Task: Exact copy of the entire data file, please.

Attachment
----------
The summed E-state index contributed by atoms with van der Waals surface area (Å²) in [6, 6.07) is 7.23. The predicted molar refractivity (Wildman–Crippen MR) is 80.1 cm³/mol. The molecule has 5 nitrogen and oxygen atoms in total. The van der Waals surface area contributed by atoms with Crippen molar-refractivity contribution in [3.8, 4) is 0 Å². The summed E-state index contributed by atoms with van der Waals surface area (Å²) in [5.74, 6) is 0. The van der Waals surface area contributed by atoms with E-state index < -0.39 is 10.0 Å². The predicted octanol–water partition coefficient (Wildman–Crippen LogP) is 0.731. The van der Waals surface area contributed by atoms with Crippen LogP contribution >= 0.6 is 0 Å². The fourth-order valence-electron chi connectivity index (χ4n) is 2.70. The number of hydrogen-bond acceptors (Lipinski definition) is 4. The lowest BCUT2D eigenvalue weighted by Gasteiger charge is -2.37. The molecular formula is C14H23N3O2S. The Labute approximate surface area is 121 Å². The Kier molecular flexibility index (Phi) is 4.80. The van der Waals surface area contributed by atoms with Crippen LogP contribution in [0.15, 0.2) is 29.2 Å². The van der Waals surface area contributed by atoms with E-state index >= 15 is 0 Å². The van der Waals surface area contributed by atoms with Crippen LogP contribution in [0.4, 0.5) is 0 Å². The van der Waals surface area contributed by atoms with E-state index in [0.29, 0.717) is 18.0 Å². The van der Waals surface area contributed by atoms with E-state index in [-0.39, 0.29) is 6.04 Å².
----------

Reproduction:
The summed E-state index contributed by atoms with van der Waals surface area (Å²) in [6, 6.07) is 7.23. The predicted molar refractivity (Wildman–Crippen MR) is 80.1 cm³/mol. The molecule has 5 nitrogen and oxygen atoms in total. The van der Waals surface area contributed by atoms with Crippen molar-refractivity contribution in [3.8, 4) is 0 Å². The summed E-state index contributed by atoms with van der Waals surface area (Å²) in [5.74, 6) is 0. The van der Waals surface area contributed by atoms with E-state index < -0.39 is 10.0 Å². The predicted octanol–water partition coefficient (Wildman–Crippen LogP) is 0.731. The van der Waals surface area contributed by atoms with Crippen LogP contribution >= 0.6 is 0 Å². The fourth-order valence-electron chi connectivity index (χ4n) is 2.70. The number of hydrogen-bond acceptors (Lipinski definition) is 4. The lowest BCUT2D eigenvalue weighted by Gasteiger charge is -2.37. The molecular formula is C14H23N3O2S. The Labute approximate surface area is 121 Å². The Kier molecular flexibility index (Phi) is 4.80. The van der Waals surface area contributed by atoms with Crippen LogP contribution in [0.15, 0.2) is 29.2 Å². The van der Waals surface area contributed by atoms with E-state index >= 15 is 0 Å². The van der Waals surface area contributed by atoms with Crippen LogP contribution in [0.4, 0.5) is 0 Å². The van der Waals surface area contributed by atoms with E-state index in [0.29, 0.717) is 18.0 Å². The van der Waals surface area contributed by atoms with E-state index in [-0.39, 0.29) is 6.04 Å².